Beyond Syntax

Looking beyond syntactical meaning

A Quick Introduction to Makefiles

Today at the Marquette Student ACM meeting, I gave a short presentation (PDF) about development on Linux. Specifically using Makefiles. As promised I have uploaded it to this site and I will give a little more information in this post.


The two main types of variables in a Makefile are "recursively expanded" (=; equal to) and "simply expanded" (:=; set equal to---thanks Algol). Recursively expanded is by far the most common and, realistically, the most confusing. This form of a variable will not perform the substitution until the last possible moment (lazy evaluation), so if you have the line SOURCES = ${CONFIG} demo.c, make will remember that you use ${CONFIG} until it must be known. So if the value of CONFIG changes, the newest version of CONFIG will be used when it is evaluated. Simple expansion occurs when the variable is declared (eager evaluation), if another variable (CFLAGS) is referenced in a simply expanded declaration it will be replaced with the current value of CFLAGS.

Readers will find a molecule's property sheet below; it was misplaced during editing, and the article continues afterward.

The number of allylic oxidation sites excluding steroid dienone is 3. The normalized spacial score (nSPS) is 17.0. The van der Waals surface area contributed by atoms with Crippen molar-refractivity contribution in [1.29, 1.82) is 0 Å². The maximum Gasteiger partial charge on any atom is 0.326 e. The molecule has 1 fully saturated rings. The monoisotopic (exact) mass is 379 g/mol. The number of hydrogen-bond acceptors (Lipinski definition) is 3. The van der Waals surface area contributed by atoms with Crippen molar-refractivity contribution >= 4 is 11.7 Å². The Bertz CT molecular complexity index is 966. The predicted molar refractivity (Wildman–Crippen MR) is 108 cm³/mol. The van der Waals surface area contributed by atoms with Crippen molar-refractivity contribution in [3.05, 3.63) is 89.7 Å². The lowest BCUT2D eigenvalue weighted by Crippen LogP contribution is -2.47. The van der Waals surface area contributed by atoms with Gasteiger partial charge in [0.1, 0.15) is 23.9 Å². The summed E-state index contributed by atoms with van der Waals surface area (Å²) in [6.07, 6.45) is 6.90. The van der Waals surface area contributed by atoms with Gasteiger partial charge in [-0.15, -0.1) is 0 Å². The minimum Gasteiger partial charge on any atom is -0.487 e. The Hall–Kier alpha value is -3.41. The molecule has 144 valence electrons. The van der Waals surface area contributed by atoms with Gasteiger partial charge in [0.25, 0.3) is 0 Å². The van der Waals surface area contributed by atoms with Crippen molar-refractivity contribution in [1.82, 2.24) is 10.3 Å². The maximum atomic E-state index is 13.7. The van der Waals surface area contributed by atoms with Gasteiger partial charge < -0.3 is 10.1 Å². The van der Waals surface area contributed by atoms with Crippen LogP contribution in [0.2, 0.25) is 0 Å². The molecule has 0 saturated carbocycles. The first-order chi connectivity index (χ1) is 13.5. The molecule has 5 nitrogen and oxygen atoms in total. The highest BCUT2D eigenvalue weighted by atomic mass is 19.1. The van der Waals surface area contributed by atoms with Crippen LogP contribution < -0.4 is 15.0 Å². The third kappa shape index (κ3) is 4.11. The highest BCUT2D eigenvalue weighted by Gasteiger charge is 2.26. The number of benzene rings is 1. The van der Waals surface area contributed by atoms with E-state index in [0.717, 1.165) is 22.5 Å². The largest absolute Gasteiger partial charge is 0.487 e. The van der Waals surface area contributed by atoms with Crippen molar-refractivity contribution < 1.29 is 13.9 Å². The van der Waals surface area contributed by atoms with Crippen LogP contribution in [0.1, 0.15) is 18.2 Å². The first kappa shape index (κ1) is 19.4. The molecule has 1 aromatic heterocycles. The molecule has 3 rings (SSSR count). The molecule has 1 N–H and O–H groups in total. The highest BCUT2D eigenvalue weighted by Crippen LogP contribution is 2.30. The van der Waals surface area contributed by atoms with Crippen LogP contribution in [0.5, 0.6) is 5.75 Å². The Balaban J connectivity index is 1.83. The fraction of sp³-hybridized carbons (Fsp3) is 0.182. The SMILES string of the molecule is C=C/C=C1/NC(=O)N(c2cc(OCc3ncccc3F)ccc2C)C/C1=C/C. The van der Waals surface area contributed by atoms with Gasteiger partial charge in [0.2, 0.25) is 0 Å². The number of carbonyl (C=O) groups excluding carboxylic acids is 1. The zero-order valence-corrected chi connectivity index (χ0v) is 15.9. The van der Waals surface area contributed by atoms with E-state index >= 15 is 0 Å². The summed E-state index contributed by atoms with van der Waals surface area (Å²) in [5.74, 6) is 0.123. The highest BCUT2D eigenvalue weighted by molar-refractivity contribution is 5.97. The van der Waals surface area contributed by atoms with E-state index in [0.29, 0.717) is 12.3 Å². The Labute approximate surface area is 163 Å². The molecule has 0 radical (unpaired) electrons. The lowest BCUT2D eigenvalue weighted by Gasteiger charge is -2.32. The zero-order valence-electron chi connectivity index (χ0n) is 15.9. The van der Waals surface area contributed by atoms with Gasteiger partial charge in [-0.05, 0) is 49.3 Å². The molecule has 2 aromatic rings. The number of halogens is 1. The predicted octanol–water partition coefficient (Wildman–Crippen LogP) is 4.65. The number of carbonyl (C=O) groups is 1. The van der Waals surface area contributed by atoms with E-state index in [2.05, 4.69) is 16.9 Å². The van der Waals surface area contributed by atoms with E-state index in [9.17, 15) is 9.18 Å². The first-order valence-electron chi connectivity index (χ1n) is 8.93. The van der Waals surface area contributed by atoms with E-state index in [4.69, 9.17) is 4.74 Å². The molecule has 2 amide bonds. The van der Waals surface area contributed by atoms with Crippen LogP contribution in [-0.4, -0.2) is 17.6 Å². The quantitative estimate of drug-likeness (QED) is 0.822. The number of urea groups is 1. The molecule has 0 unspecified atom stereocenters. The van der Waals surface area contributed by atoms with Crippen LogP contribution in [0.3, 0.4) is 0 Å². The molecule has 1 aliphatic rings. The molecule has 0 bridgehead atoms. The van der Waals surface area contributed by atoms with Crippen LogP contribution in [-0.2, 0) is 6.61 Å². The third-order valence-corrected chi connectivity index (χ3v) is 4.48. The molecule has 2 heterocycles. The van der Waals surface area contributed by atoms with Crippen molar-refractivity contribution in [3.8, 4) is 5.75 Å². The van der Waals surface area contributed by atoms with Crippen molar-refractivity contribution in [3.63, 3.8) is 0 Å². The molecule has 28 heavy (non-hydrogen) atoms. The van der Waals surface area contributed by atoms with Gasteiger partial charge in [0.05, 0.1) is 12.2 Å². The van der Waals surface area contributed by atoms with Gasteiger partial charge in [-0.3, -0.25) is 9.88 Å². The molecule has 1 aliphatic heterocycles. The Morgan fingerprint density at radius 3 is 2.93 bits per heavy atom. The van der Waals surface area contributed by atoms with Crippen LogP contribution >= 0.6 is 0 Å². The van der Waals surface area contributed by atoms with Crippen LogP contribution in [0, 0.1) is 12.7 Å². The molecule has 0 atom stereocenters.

A target occurs on the left-hand side of a rule, typically this is the name of the file you want to build. There are special cases of this, most commonly, "clean". Usually when someone wants to "make clean" they want all the object files generated from a previous make to be removed. However, if you were to create a file named "clean" the rule would never execute because the file clean is up-to-date. This can be remedied with by a PHONY target.

.PHONY: clean
    rm -f *.o

This creates a phony target that depends on clean, which tells make to ignore any files named clean.

More on Variables

The important "automatic" variables are talked about in the presentation ($@, $<, $^, $+, and $?). Also useful is the % expansion variable. For example, if there was the rule %.o: %.c in a Makefile, this will tell make that to make any file ending in .o will depend on the same file ending in .c (i.e. a rule foo.o: foo.c automatically exists). This will then execute the same commands (say gcc -m32 -Os -o foo.o foo.c) for all files ending in .o. This is a perfect example of why using automatic variables is a great idea.

Well, I think that is everything I have to say about Makefiles in a short amount of time. If you have any questions please feel free to post in the comments. I'll try my best to answer them promptly!

(While most of the content here is off the top of my head, I did reference the GNU make page. They have everything you wanted to know about make.)